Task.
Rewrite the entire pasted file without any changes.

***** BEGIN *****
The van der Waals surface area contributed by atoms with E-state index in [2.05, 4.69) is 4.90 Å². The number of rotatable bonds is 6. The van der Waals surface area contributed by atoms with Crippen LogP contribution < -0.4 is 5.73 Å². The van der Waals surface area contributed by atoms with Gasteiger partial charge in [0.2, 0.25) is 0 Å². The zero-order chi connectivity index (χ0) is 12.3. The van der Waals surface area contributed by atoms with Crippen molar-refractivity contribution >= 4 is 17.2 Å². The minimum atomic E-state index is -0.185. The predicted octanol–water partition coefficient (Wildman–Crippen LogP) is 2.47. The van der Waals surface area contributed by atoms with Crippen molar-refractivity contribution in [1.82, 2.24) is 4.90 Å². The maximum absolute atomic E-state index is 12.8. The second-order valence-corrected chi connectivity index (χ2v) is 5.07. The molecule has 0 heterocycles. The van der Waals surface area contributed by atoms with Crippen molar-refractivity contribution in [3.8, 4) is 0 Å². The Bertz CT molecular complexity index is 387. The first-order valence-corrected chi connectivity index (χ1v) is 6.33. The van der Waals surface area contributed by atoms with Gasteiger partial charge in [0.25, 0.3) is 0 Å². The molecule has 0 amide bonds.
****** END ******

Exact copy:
The van der Waals surface area contributed by atoms with E-state index in [2.05, 4.69) is 4.90 Å². The number of rotatable bonds is 6. The van der Waals surface area contributed by atoms with Crippen LogP contribution < -0.4 is 5.73 Å². The van der Waals surface area contributed by atoms with Gasteiger partial charge in [0.2, 0.25) is 0 Å². The zero-order chi connectivity index (χ0) is 12.3. The van der Waals surface area contributed by atoms with Crippen molar-refractivity contribution >= 4 is 17.2 Å². The minimum atomic E-state index is -0.185. The predicted octanol–water partition coefficient (Wildman–Crippen LogP) is 2.47. The van der Waals surface area contributed by atoms with Crippen molar-refractivity contribution in [1.82, 2.24) is 4.90 Å². The maximum absolute atomic E-state index is 12.8. The second-order valence-corrected chi connectivity index (χ2v) is 5.07. The molecule has 0 heterocycles. The van der Waals surface area contributed by atoms with Crippen molar-refractivity contribution in [3.8, 4) is 0 Å². The Bertz CT molecular complexity index is 387. The first-order valence-corrected chi connectivity index (χ1v) is 6.33. The van der Waals surface area contributed by atoms with Gasteiger partial charge in [0.25, 0.3) is 0 Å². The molecule has 0 amide bonds.